Lakeridge wrestling coach Bret Stamper was one happy camper by the end of last weekend's state tournament. And why wouldn't he be after the team finished 12th in the team standings. Even better, the Pacers were second among teams from the Three Rivers League.

That's a huge step forward for a program that didn't win a single match at last year's district tournament.

Of course, much of the team's success can be attributed to Tyrell and Tyree Fortune, who transferred from Parkrose to Lakeridge at the beginning of the school year. Tyrell Fortune wound up claiming a state title at 215 pounds, and did so in convincing fashion, and twin brother Tyree overcame a couple of tough losses to finish seventh at 285 pounds.

But the Pacers didn't rest their fortunes solely on the Fortunes.

Taylor London also had an excellent tournament at 160 pounds. He won his first two matches, including a second-round pin, to advance to the quarterfinals. Then, after losing there, London rebounded to win a consolation match. He eventually finished eighth.

Plus, Ben Shipley came within one match of placing at 130 pounds. And Phil Rogers had a decent showing at 125 pounds, but he failed to place.

Still, all things considered, Stamper, who was in his first year as Lakeridge's head coach, had a lot to smile about at this year's state tourney.

'I have a lot of passion for this sport,' Stamper said after the tournament. 'I think we spread that passion to a lot of people.'

Stamper has said all along that his goal is to eventually turn Lakeridge into a powerhouse wrestling team, which would include challenging Oregon City and West Linn for league supremacy.

'I think if we keep at it, we're going to get there,' the coach said. 'I know we're going to get there, and we're going to keep going up and up…. It's going to be fun.'

Unfortunately, London and the Fortunes will all graduate this spring. So, it might be a challenge for the remaining team members to duplicate what this year's team did at state. But Stamper is excited about the challenge.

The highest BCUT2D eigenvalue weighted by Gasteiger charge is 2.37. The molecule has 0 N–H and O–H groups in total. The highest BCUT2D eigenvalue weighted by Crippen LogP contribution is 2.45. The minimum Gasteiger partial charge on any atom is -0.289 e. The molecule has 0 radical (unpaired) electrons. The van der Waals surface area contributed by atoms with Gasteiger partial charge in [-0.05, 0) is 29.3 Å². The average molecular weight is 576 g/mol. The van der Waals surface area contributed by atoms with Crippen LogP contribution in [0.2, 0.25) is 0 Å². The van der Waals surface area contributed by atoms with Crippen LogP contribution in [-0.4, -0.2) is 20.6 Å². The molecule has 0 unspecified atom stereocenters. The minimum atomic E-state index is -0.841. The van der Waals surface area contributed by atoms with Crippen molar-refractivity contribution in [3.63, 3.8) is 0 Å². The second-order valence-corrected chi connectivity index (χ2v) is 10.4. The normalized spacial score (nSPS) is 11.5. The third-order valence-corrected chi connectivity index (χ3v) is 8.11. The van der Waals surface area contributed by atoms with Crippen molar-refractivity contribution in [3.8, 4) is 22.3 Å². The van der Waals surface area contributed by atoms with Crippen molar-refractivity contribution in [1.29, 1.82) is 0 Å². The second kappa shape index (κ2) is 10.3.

'I think we're going to take another step in the right direction and then another step. It's going to take time, but it's going to happen,' the coach said.

One of the keys to the team's future success will be a group of middle school kids who are anxious but many of them are just learning how to wrestle.

'We still have freshmen that are coming in that aren't fluent in wrestling,' Stamper said. 'A lot of the big teams, like Oregon City, they have freshmen that are coming in that are fluent wrestlers.'

At least the Pacers appear to be on the right track, and it's been a while since anyone has been able to say that about the Lakeridge wrestling program.

Meanwhile, cross-town rival Lake Oswego had a respectable showing at state.

Probably the biggest highlight was Khashi Jafari's first-round pin over Nathan Osborne at 215 pounds. That moved Jafari into the quarterfinal round, which would have been a monumental achievement for past Laker teams.

Unfortunately, Jafari lost that quarterfinal match to Joe Johnson of Hood River Valley. Johnson entered the tournament as the second-ranked wrestler in the 215-pound ranks and he proved to be worthy of his ranking.

Jafari then lost his next match, which knocked him out of the tournament, but he still had a solid performance for the weekend.

The Lakers also qualified Max D'Annibale, a 152-pounder, for the tournament. He lost this first match but rebounded to beat Southridge's Kelvin King with a 52-second pin.

Unfortunately, the magic ended in the next round when D'Annibale was knocked from the tournament by Chris Porter of Tualatin.

The best news is that Jafari, a sophomore, and D'Annibale, a junior, will both be back next season for the Lakers. Plus, most of the team is already back at practice, getting ready for the spring and summer freestyle season.

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